In Uppercut Films Limited v HMRC [2018] TC06465 and Cliftonville Consultancy Ltd v HMRC [2018] TC06464, the FTT decided letters of engagement and advice letters relating to a tax avoidance scheme were reasonably required by HMRC under a Schedule 36 Notice.

  • Uppercut and Cliftonville used the ‘Aikido’ dividend replacement tax avoidance scheme.
  • This aimed to secure a tax free payment to individuals using HMRC’s settlement rules against them, using a mixture of a subsidiary, a parent company, and a trust.
  • The scheme was disclosed to HMRC under the Disclosure of Tax Avoidance Schemes regime (DOTAS).

HMRC issued some users of the scheme with a Schedule 36 information notice to enable them to check the company’s tax position. Some notices requested only five documents, the ‘limited list’, and some users were issued a request for full documentation and information.

The limited list notice requested the following:

  • Engagement letter
  • Advice letter
  • Nominee deed
  • Letter of direction in respect of dividends
  • Minutes of board meeting to pay dividends.

Uppercut appealed the limited list notice received.

The FTT found for HMRC: all the documents were reasonable required by HMRC to check the corporation tax return:

  • As a corporation tax deduction had been claimed for the fees which were incurred under the terms of the engagement, the engagement letter was reasonably required.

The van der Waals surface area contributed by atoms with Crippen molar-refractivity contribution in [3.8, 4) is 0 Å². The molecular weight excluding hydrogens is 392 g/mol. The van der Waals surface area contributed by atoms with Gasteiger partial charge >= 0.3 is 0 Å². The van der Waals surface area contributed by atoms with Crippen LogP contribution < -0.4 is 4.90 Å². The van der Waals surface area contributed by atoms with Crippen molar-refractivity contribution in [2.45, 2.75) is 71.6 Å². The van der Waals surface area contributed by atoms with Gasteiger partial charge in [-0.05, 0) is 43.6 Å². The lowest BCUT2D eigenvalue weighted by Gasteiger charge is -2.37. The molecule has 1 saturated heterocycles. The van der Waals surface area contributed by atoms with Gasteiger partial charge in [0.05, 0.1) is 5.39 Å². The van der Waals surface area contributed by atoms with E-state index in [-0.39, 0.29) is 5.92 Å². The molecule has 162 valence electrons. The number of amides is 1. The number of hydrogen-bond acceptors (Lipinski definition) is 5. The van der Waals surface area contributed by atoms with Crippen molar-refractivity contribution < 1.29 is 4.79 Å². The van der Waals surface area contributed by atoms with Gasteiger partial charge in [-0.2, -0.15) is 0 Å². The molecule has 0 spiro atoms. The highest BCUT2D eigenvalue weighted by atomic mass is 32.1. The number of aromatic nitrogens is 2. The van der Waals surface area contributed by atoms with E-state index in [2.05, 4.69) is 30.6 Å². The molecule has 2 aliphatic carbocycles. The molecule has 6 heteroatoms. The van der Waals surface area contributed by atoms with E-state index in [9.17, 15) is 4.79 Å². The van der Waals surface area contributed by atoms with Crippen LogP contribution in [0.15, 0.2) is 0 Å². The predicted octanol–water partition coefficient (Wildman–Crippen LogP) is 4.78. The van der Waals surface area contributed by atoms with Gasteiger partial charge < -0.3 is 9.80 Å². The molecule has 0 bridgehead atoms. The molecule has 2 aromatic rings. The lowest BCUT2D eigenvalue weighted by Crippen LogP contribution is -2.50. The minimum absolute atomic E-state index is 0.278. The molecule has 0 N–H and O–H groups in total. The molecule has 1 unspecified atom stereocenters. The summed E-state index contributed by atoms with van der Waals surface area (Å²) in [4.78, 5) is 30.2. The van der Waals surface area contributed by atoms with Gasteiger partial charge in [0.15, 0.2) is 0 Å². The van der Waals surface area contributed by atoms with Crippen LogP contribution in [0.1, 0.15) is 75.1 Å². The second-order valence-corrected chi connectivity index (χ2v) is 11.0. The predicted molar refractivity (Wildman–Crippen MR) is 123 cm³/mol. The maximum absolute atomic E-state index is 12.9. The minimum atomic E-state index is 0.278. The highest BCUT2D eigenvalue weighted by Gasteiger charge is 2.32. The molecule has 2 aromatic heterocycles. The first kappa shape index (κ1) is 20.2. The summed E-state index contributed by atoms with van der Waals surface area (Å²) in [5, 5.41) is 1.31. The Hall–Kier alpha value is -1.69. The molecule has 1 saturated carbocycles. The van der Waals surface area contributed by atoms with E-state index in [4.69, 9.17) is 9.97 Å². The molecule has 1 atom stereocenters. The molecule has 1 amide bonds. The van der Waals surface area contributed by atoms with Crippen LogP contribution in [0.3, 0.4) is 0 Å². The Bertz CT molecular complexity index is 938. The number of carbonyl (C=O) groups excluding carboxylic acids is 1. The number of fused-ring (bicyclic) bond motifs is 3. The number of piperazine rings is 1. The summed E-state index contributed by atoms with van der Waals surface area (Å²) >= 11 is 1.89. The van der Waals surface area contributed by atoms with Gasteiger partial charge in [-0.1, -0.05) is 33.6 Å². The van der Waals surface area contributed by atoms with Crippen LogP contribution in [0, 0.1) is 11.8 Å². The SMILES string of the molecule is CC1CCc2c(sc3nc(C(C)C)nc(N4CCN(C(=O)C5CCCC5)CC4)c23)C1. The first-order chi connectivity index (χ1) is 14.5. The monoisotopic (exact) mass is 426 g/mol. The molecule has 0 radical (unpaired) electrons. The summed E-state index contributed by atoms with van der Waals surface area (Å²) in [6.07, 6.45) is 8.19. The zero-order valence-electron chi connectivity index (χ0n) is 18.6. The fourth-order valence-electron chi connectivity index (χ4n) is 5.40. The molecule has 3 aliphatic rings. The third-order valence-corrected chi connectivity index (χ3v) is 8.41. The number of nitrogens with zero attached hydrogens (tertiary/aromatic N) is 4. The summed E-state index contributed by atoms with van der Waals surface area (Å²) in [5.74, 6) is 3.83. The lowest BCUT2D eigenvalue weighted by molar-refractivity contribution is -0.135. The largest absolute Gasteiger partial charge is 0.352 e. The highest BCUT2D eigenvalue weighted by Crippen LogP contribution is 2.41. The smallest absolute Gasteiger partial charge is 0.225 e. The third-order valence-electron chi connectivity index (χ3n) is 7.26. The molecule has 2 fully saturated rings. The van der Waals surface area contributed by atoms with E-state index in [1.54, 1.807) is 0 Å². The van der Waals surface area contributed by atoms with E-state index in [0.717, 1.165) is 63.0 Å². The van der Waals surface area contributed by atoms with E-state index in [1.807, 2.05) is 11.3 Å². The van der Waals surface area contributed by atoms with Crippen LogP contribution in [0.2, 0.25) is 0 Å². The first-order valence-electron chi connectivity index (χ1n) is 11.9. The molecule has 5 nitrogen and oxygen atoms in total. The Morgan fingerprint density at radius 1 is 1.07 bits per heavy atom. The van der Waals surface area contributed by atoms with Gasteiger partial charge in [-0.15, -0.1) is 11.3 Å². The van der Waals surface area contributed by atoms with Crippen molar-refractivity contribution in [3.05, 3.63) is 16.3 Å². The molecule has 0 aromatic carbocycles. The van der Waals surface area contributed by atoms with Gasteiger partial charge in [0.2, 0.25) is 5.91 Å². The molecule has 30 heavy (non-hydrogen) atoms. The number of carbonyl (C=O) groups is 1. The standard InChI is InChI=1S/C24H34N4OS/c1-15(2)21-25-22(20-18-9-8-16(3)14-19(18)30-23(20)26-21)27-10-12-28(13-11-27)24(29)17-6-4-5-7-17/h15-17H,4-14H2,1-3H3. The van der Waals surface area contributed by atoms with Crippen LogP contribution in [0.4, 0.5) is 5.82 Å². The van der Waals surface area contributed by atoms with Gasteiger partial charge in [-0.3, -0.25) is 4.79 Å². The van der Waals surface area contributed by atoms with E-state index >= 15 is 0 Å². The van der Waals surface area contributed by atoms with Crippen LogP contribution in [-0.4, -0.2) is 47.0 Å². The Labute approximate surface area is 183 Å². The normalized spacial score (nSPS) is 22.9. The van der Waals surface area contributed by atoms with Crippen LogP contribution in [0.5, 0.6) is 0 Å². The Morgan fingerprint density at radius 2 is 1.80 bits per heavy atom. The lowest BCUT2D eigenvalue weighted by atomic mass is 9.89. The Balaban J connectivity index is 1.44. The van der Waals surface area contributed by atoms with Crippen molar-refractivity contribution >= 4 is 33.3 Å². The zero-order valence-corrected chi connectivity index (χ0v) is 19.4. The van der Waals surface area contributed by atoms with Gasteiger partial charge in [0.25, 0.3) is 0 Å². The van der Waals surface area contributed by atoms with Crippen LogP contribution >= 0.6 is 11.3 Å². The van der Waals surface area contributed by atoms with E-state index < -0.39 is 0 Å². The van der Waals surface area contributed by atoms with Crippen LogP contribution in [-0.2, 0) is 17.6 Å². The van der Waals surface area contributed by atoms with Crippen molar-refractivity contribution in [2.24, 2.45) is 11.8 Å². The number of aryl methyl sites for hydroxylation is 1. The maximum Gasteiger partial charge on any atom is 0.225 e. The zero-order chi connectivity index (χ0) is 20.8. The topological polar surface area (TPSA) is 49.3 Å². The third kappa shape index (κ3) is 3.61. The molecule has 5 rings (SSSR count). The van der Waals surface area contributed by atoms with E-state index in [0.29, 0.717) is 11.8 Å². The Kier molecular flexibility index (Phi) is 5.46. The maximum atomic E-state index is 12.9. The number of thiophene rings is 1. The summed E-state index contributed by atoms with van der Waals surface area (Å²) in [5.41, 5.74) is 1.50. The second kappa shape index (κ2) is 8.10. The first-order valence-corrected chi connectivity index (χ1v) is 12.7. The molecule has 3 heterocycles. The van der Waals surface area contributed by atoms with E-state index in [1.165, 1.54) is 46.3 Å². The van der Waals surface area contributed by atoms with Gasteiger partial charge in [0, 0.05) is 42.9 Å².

• The advice letter assists HMRC consider the nature and purpose of the expenditure incurred.
  • HMRC required the other documents to understand the nominee element of the arrangement and to ensure that amounts were actually paid.

Cliftonville appealed the full document notice. The Schedule 36 notice, in addition to the above limited list requested further information such as:

  • Confirmation that the DOTAS number was passed to the shareholders. The FTT found this was not reasonably required by HMRC, as it had not effect on the company tax position.
  • Trustee and beneficiaries details. These were found not to be required. All that was required was confirmation that the company was not a beneficiary of the trust.
  • Working arrangements of the director. This was found not to be reasonably required.
  • Correspondence between the company, subsidiary, trustees, and promoter of the scheme. It was accepted that these were required but did not have to be provided where covered by legal professional privilege.
  • Bank statements. Only bank statements of the company were reasonably required, not those of any beneficiary or recipient of the payment.
  • Employment terms of other employees. These were only reasonably required where the terms were changed due to the implementation of the scheme.

All other information requested from Cliftonville, such as more information about the subsidiary, and the information on the limited list, were found to be reasonable required by HMRC for it to check the company tax position.


Schedule 36 information notices (freeview)

Schedule 36 information notices (subscriber version)

DOTAS: Disclosure of tax avoidance schemes

External links:

Uppercut Films Limited v HMRC [2018] TC06465

Cliftonville Consultancy Ltd v HMRC [2018] TC06464



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